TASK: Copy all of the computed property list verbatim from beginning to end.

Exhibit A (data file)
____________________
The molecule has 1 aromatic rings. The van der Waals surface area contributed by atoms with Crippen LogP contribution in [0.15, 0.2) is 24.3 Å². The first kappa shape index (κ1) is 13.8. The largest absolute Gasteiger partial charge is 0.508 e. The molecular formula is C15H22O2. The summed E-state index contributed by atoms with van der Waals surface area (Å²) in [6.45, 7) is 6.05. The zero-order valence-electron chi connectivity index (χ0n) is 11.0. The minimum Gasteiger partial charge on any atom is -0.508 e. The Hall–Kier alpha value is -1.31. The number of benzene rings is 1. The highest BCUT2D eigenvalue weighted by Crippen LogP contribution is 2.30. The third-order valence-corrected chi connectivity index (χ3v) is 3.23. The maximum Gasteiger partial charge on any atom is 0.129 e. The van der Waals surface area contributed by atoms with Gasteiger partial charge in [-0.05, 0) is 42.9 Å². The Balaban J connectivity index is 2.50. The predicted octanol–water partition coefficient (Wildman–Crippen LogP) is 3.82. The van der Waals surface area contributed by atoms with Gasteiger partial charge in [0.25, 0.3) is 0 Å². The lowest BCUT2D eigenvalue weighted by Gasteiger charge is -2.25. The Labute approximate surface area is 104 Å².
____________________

The molecule has 1 aromatic rings. The van der Waals surface area contributed by atoms with Crippen LogP contribution in [0.15, 0.2) is 24.3 Å². The first kappa shape index (κ1) is 13.8. The largest absolute Gasteiger partial charge is 0.508 e. The molecular formula is C15H22O2. The summed E-state index contributed by atoms with van der Waals surface area (Å²) in [6.45, 7) is 6.05. The zero-order valence-electron chi connectivity index (χ0n) is 11.0. The minimum Gasteiger partial charge on any atom is -0.508 e. The Hall–Kier alpha value is -1.31. The number of benzene rings is 1. The highest BCUT2D eigenvalue weighted by Crippen LogP contribution is 2.30. The third-order valence-corrected chi connectivity index (χ3v) is 3.23. The maximum Gasteiger partial charge on any atom is 0.129 e. The van der Waals surface area contributed by atoms with Gasteiger partial charge in [-0.05, 0) is 42.9 Å². The Balaban J connectivity index is 2.50. The predicted octanol–water partition coefficient (Wildman–Crippen LogP) is 3.82. The van der Waals surface area contributed by atoms with Gasteiger partial charge in [0.25, 0.3) is 0 Å². The lowest BCUT2D eigenvalue weighted by Gasteiger charge is -2.25. The Labute approximate surface area is 104 Å².